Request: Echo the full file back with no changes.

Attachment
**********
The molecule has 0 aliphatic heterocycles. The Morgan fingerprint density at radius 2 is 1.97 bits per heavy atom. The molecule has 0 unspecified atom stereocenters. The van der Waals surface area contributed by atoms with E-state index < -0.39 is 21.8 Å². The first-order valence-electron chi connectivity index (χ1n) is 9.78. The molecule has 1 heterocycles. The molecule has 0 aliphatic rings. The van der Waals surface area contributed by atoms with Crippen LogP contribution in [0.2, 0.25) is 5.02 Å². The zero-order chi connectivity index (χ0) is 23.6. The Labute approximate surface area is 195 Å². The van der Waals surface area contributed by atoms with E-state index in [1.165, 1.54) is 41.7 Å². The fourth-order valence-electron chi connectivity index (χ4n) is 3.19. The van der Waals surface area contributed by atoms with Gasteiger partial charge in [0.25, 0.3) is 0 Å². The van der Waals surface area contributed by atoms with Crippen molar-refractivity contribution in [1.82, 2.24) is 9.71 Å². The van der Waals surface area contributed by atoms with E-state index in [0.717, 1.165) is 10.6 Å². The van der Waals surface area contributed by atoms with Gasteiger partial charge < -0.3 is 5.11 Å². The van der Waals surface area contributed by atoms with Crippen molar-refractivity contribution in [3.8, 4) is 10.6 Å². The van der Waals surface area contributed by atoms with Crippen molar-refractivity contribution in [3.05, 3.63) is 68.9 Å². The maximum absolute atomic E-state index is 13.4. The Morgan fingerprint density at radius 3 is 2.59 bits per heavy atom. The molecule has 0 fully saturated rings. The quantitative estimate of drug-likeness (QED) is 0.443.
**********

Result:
The molecule has 0 aliphatic heterocycles. The Morgan fingerprint density at radius 2 is 1.97 bits per heavy atom. The molecule has 0 unspecified atom stereocenters. The van der Waals surface area contributed by atoms with E-state index < -0.39 is 21.8 Å². The first-order valence-electron chi connectivity index (χ1n) is 9.78. The molecule has 1 heterocycles. The molecule has 0 aliphatic rings. The van der Waals surface area contributed by atoms with Crippen LogP contribution in [0.2, 0.25) is 5.02 Å². The zero-order chi connectivity index (χ0) is 23.6. The Labute approximate surface area is 195 Å². The van der Waals surface area contributed by atoms with E-state index in [1.165, 1.54) is 41.7 Å². The fourth-order valence-electron chi connectivity index (χ4n) is 3.19. The van der Waals surface area contributed by atoms with Gasteiger partial charge in [0.25, 0.3) is 0 Å². The van der Waals surface area contributed by atoms with Crippen molar-refractivity contribution in [1.82, 2.24) is 9.71 Å². The van der Waals surface area contributed by atoms with E-state index in [0.717, 1.165) is 10.6 Å². The van der Waals surface area contributed by atoms with Gasteiger partial charge < -0.3 is 5.11 Å². The van der Waals surface area contributed by atoms with Crippen molar-refractivity contribution in [3.8, 4) is 10.6 Å². The van der Waals surface area contributed by atoms with Crippen molar-refractivity contribution in [3.05, 3.63) is 68.9 Å². The maximum absolute atomic E-state index is 13.4. The Morgan fingerprint density at radius 3 is 2.59 bits per heavy atom. The molecule has 0 fully saturated rings. The quantitative estimate of drug-likeness (QED) is 0.443.